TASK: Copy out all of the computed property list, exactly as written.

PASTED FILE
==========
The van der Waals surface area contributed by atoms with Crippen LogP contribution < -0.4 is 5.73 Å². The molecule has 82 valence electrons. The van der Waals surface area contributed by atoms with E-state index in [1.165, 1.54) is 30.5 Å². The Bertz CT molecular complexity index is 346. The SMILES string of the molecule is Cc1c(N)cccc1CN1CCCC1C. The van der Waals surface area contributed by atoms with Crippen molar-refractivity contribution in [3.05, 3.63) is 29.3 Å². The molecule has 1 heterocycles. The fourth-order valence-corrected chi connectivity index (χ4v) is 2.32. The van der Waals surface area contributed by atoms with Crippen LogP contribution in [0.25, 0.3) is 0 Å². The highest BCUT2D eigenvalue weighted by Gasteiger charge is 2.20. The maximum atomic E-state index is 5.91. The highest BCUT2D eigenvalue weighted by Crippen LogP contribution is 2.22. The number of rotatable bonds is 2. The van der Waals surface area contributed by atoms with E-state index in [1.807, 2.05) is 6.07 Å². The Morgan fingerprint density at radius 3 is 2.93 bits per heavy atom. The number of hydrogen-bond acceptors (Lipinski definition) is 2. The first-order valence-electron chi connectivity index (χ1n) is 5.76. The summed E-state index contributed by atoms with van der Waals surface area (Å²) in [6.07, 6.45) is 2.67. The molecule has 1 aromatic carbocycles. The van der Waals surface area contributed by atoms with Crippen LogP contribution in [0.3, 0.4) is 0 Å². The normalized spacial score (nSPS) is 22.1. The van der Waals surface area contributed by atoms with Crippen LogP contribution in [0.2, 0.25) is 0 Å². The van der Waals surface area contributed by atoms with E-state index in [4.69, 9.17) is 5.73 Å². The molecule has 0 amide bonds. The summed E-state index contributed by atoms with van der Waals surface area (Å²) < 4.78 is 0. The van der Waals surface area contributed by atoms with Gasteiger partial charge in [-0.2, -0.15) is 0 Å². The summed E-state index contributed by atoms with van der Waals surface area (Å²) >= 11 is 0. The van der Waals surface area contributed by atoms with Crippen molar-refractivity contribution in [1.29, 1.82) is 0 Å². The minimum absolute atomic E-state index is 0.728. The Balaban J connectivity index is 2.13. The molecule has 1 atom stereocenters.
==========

The van der Waals surface area contributed by atoms with Crippen LogP contribution < -0.4 is 5.73 Å². The molecule has 82 valence electrons. The van der Waals surface area contributed by atoms with E-state index in [1.165, 1.54) is 30.5 Å². The Bertz CT molecular complexity index is 346. The SMILES string of the molecule is Cc1c(N)cccc1CN1CCCC1C. The van der Waals surface area contributed by atoms with Crippen molar-refractivity contribution in [3.05, 3.63) is 29.3 Å². The molecule has 1 heterocycles. The fourth-order valence-corrected chi connectivity index (χ4v) is 2.32. The van der Waals surface area contributed by atoms with Crippen LogP contribution in [0.25, 0.3) is 0 Å². The highest BCUT2D eigenvalue weighted by Gasteiger charge is 2.20. The maximum atomic E-state index is 5.91. The highest BCUT2D eigenvalue weighted by Crippen LogP contribution is 2.22. The number of rotatable bonds is 2. The van der Waals surface area contributed by atoms with E-state index in [1.807, 2.05) is 6.07 Å². The Morgan fingerprint density at radius 3 is 2.93 bits per heavy atom. The number of hydrogen-bond acceptors (Lipinski definition) is 2. The first-order valence-electron chi connectivity index (χ1n) is 5.76. The summed E-state index contributed by atoms with van der Waals surface area (Å²) in [6.07, 6.45) is 2.67. The molecule has 1 aromatic carbocycles. The van der Waals surface area contributed by atoms with Crippen LogP contribution in [0.3, 0.4) is 0 Å². The normalized spacial score (nSPS) is 22.1. The van der Waals surface area contributed by atoms with Crippen LogP contribution in [0.2, 0.25) is 0 Å². The van der Waals surface area contributed by atoms with E-state index in [4.69, 9.17) is 5.73 Å². The molecule has 0 amide bonds. The summed E-state index contributed by atoms with van der Waals surface area (Å²) < 4.78 is 0. The van der Waals surface area contributed by atoms with Gasteiger partial charge in [-0.2, -0.15) is 0 Å². The summed E-state index contributed by atoms with van der Waals surface area (Å²) >= 11 is 0. The van der Waals surface area contributed by atoms with Crippen molar-refractivity contribution in [1.29, 1.82) is 0 Å². The minimum absolute atomic E-state index is 0.728. The Balaban J connectivity index is 2.13. The molecule has 1 atom stereocenters.